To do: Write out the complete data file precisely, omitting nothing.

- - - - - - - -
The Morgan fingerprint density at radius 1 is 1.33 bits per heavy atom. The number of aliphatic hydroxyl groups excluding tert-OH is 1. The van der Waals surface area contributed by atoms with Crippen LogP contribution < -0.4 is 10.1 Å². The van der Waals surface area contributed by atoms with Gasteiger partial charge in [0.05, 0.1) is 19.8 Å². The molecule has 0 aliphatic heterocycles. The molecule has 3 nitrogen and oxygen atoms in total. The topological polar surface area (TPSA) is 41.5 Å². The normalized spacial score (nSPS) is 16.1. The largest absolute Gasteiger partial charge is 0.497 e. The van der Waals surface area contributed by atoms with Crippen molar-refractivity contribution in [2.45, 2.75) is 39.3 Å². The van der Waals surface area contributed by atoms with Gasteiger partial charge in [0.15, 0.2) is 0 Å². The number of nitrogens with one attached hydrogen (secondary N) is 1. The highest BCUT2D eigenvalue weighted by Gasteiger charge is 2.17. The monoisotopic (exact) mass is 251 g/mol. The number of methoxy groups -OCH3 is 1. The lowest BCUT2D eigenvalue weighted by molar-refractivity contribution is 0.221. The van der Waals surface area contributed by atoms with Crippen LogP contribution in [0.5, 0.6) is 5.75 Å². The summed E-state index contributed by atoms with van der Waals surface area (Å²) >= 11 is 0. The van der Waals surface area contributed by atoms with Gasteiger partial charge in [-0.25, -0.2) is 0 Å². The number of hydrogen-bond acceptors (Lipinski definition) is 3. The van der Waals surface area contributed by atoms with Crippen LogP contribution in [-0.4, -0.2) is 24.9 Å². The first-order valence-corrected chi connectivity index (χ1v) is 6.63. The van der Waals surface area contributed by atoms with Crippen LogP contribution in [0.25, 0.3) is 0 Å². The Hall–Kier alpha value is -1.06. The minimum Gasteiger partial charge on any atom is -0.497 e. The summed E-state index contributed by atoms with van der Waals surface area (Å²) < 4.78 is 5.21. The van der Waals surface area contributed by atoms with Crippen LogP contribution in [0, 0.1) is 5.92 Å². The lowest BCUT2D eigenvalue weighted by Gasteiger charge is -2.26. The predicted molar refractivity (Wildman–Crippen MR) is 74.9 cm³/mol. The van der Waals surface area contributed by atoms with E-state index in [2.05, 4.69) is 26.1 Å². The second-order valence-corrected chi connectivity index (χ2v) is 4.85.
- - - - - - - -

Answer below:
The Morgan fingerprint density at radius 1 is 1.33 bits per heavy atom. The number of aliphatic hydroxyl groups excluding tert-OH is 1. The van der Waals surface area contributed by atoms with Crippen LogP contribution < -0.4 is 10.1 Å². The van der Waals surface area contributed by atoms with Gasteiger partial charge in [0.05, 0.1) is 19.8 Å². The molecule has 0 aliphatic heterocycles. The molecule has 3 nitrogen and oxygen atoms in total. The topological polar surface area (TPSA) is 41.5 Å². The normalized spacial score (nSPS) is 16.1. The largest absolute Gasteiger partial charge is 0.497 e. The van der Waals surface area contributed by atoms with Crippen molar-refractivity contribution in [2.45, 2.75) is 39.3 Å². The van der Waals surface area contributed by atoms with Gasteiger partial charge in [0.15, 0.2) is 0 Å². The number of nitrogens with one attached hydrogen (secondary N) is 1. The highest BCUT2D eigenvalue weighted by Gasteiger charge is 2.17. The monoisotopic (exact) mass is 251 g/mol. The number of methoxy groups -OCH3 is 1. The lowest BCUT2D eigenvalue weighted by molar-refractivity contribution is 0.221. The van der Waals surface area contributed by atoms with Crippen LogP contribution in [0.5, 0.6) is 5.75 Å². The summed E-state index contributed by atoms with van der Waals surface area (Å²) >= 11 is 0. The van der Waals surface area contributed by atoms with Gasteiger partial charge in [-0.25, -0.2) is 0 Å². The number of hydrogen-bond acceptors (Lipinski definition) is 3. The van der Waals surface area contributed by atoms with Crippen LogP contribution in [-0.4, -0.2) is 24.9 Å². The first-order valence-corrected chi connectivity index (χ1v) is 6.63. The van der Waals surface area contributed by atoms with Crippen LogP contribution in [0.25, 0.3) is 0 Å². The Hall–Kier alpha value is -1.06. The minimum Gasteiger partial charge on any atom is -0.497 e. The summed E-state index contributed by atoms with van der Waals surface area (Å²) < 4.78 is 5.21. The van der Waals surface area contributed by atoms with Crippen LogP contribution in [0, 0.1) is 5.92 Å². The lowest BCUT2D eigenvalue weighted by Gasteiger charge is -2.26. The predicted molar refractivity (Wildman–Crippen MR) is 74.9 cm³/mol. The van der Waals surface area contributed by atoms with E-state index in [2.05, 4.69) is 26.1 Å². The second-order valence-corrected chi connectivity index (χ2v) is 4.85.